Friday, 31 July 2015

Poweflex announce NEW products for the Ford Fiesta MK6 and Mk7

This week Powerflex are updating two of their popular engine mounting bushes for the Ford Fiesta Mk6 and Mk7 (ST). 

PFF19-2001 Front Lower Engine Mounting Bush with inserts is a replacement bush kit that includes inserts that are designed to fit into voids in the bush, allowing tune-ability of engine movement, perfect for stiffening mounts ahead of track days and performance events.

This part fits vehicles with a 25mm mounting bracket. For vehicles with a 30mm wide bracket please use PFF19-2003.

For vehicles used in Motorsport or predominantly on track, these bushes are available in the Black Series range.

Powerflex offer improved reliability over original parts and of course carry a Lifetime Warranty.

Friday, 24 July 2015

Intercooler for the Renault Clio RS200 1.6 Turbo

Forge announce NEW performance upgrades for the Renault Clio Phase 4 200 RS EDC

For the 1.6L Turbo 200 RS Clio, Forge can supply an intercooler and fitting kit that utilises the lower open grille in the bumper.  They have created a front mounted intercooler because the standard side mounted one is simply too small and poorly positioned.  With the Forge intercooler you can expect 15 - 20 degree celsius temperature drops on a standard vehicle.  

Retail: £622.88

Tuesday, 3 March 2015

Buying New Tyres Compared To Part Worn - The Facts

With costs of living increasing year on year the thought of saving money on your car becomes more and more enticing, with the main area of savings being on the cars tyres.

Increasing numbers of vehicles on the roads has increased the opportunity and availability of buying part worn tyres. A recent study by the NTDA (The National Tyres Distributors Association) found that 'there are currently 4.5 million part-worn tyres being sold in the UK every year', which is an astonishingly large figure given the fact that some can be dangerous and the price of new tyres have decreased over the past few years.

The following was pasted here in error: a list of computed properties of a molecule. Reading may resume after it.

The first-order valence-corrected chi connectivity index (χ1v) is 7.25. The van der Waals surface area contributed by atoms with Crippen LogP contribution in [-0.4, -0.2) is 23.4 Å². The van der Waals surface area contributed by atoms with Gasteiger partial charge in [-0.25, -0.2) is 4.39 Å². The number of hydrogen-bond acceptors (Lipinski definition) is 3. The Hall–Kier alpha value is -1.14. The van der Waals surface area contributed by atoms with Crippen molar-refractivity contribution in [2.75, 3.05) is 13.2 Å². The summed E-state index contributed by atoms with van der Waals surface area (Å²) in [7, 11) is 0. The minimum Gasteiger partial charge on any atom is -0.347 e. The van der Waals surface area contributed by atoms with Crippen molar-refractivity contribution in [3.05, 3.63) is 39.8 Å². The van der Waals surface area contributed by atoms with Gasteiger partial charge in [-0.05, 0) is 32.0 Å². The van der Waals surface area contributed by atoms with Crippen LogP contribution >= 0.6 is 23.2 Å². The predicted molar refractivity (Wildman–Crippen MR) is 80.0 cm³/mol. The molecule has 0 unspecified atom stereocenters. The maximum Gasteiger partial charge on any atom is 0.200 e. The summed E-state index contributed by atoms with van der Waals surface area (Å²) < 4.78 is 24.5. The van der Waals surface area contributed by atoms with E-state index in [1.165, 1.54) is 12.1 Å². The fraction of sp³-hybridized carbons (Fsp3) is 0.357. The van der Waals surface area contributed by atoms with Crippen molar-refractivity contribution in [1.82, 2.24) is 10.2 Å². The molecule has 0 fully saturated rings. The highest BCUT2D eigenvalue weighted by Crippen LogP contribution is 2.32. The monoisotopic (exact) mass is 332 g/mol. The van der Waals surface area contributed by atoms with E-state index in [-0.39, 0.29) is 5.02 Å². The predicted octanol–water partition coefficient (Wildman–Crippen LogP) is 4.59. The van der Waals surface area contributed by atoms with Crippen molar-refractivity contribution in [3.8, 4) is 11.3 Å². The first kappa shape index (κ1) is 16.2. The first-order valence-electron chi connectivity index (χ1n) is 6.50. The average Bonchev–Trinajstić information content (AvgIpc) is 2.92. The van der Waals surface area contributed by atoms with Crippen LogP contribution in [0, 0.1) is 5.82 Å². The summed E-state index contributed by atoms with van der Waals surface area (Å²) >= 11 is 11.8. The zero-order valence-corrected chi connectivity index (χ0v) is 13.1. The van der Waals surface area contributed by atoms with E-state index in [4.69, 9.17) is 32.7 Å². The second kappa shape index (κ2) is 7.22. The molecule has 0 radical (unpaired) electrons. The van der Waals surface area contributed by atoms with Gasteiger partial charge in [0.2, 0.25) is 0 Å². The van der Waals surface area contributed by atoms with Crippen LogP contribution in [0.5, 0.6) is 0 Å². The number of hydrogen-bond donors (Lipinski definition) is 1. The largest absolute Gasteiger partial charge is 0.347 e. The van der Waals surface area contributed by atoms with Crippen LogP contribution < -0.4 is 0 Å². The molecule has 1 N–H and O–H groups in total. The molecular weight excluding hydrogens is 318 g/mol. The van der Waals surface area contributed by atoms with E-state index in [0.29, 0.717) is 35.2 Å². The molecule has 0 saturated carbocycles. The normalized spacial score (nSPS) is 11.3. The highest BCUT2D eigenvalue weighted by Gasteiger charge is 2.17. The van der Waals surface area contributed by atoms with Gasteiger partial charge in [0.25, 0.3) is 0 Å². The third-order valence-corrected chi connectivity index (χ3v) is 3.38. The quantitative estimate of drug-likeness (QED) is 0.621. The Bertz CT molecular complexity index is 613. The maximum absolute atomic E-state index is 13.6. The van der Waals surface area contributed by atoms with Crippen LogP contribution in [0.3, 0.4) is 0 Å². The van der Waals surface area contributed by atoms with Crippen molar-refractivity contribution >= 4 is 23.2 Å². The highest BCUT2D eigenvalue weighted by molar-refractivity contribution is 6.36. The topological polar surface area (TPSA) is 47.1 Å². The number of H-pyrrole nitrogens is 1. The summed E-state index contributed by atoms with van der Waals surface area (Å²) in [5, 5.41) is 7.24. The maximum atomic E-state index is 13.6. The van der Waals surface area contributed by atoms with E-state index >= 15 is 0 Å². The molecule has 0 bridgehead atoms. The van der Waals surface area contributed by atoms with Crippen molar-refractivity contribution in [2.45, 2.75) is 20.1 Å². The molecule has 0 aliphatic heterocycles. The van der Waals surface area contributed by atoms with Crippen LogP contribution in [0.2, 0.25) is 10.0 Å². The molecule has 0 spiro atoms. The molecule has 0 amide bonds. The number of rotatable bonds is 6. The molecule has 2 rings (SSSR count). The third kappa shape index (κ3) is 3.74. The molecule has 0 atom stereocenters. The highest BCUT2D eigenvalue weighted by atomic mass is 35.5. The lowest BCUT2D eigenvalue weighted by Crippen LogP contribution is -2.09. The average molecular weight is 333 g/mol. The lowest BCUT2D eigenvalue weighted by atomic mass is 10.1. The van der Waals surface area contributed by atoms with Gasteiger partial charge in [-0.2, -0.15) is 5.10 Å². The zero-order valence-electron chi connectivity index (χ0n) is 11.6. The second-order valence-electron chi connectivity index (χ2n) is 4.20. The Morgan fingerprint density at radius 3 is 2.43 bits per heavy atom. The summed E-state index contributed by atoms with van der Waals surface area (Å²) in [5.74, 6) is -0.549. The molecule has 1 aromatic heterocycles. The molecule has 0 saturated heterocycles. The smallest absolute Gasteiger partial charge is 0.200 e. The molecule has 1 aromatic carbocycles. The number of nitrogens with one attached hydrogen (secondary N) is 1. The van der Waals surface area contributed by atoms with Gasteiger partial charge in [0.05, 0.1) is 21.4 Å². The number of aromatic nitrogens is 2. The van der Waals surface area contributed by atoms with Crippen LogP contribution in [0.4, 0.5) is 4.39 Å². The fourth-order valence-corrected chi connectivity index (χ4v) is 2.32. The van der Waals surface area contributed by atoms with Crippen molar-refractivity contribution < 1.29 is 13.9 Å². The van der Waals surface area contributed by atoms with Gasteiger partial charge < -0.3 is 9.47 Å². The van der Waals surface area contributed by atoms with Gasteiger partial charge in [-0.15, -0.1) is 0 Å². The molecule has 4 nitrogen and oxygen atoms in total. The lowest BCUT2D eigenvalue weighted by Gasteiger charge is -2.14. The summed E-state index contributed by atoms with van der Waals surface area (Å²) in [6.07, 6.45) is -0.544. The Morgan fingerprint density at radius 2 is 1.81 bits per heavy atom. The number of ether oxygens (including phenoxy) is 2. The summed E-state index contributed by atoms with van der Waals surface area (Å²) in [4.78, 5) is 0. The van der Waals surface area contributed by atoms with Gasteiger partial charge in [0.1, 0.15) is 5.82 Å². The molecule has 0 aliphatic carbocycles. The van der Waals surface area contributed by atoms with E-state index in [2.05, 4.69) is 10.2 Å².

Buying part-worn tyres can be hugely risky, as the NTDA found out when they conducted a survey of part-worn tyres. This survey was conducted by a mystery shopper, with 817 part-worn tyres being bought across the UK.

What the survey found was alarming:

  • Of the 817 tyres bought 34% contained faults or damage which meant they shouldn't of been offered for sale.
  • With 97% not being marked as part-worn tyres, as required by law.
The figures shown, show exactly what the industry is having to deal with, in terms of illegal tyres. These figures are made worse by the fact that 986 motorists in the UK were injured or killed in accidents caused by, illegal, defective or under inflated tyres.

Damage found on a part-worn tyre

With statistics like this it's no wonder that the NTDA are starting a campaign to worn drivers of the risks of buying part worn tyres. 

Whilst the study found many part-worn tyres will damage that would make them illegal, there we some cases that are beyond believable that were found.